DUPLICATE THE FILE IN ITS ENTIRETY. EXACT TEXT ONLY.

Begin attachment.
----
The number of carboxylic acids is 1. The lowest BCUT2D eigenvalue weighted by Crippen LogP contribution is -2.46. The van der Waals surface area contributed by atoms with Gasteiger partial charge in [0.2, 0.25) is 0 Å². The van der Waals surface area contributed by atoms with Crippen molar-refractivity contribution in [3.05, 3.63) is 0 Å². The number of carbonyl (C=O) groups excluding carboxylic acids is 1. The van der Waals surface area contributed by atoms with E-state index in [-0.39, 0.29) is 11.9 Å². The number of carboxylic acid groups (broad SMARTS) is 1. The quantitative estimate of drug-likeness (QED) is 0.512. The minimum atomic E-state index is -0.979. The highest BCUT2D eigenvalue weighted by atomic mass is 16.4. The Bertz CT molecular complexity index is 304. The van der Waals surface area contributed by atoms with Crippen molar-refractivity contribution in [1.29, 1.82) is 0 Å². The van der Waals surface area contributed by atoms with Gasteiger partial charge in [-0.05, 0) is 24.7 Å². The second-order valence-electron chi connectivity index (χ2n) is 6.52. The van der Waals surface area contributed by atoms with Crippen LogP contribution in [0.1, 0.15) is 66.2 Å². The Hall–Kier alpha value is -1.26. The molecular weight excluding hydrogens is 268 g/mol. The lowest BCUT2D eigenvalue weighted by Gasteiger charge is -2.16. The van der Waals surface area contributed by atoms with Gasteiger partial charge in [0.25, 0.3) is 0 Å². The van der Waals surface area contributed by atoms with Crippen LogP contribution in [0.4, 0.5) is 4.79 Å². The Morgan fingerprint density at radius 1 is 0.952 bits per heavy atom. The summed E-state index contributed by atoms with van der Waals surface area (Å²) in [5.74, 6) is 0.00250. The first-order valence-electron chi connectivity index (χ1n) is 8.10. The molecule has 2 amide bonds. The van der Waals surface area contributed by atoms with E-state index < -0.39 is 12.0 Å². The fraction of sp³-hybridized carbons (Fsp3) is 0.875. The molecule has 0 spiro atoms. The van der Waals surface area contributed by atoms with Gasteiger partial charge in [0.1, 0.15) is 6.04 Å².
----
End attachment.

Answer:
The number of carboxylic acids is 1. The lowest BCUT2D eigenvalue weighted by Crippen LogP contribution is -2.46. The van der Waals surface area contributed by atoms with Gasteiger partial charge in [0.2, 0.25) is 0 Å². The van der Waals surface area contributed by atoms with Crippen molar-refractivity contribution in [3.05, 3.63) is 0 Å². The number of carbonyl (C=O) groups excluding carboxylic acids is 1. The van der Waals surface area contributed by atoms with E-state index in [-0.39, 0.29) is 11.9 Å². The number of carboxylic acid groups (broad SMARTS) is 1. The quantitative estimate of drug-likeness (QED) is 0.512. The minimum atomic E-state index is -0.979. The highest BCUT2D eigenvalue weighted by atomic mass is 16.4. The Bertz CT molecular complexity index is 304. The van der Waals surface area contributed by atoms with Crippen molar-refractivity contribution in [1.29, 1.82) is 0 Å². The van der Waals surface area contributed by atoms with Gasteiger partial charge in [-0.05, 0) is 24.7 Å². The second-order valence-electron chi connectivity index (χ2n) is 6.52. The van der Waals surface area contributed by atoms with Crippen LogP contribution in [0.1, 0.15) is 66.2 Å². The Hall–Kier alpha value is -1.26. The molecular weight excluding hydrogens is 268 g/mol. The lowest BCUT2D eigenvalue weighted by Gasteiger charge is -2.16. The van der Waals surface area contributed by atoms with Gasteiger partial charge in [0.25, 0.3) is 0 Å². The van der Waals surface area contributed by atoms with Crippen LogP contribution in [0.4, 0.5) is 4.79 Å². The Morgan fingerprint density at radius 1 is 0.952 bits per heavy atom. The summed E-state index contributed by atoms with van der Waals surface area (Å²) in [5.74, 6) is 0.00250. The first-order valence-electron chi connectivity index (χ1n) is 8.10. The molecule has 2 amide bonds. The van der Waals surface area contributed by atoms with E-state index < -0.39 is 12.0 Å². The fraction of sp³-hybridized carbons (Fsp3) is 0.875. The molecule has 0 spiro atoms. The van der Waals surface area contributed by atoms with Gasteiger partial charge in [0.1, 0.15) is 6.04 Å².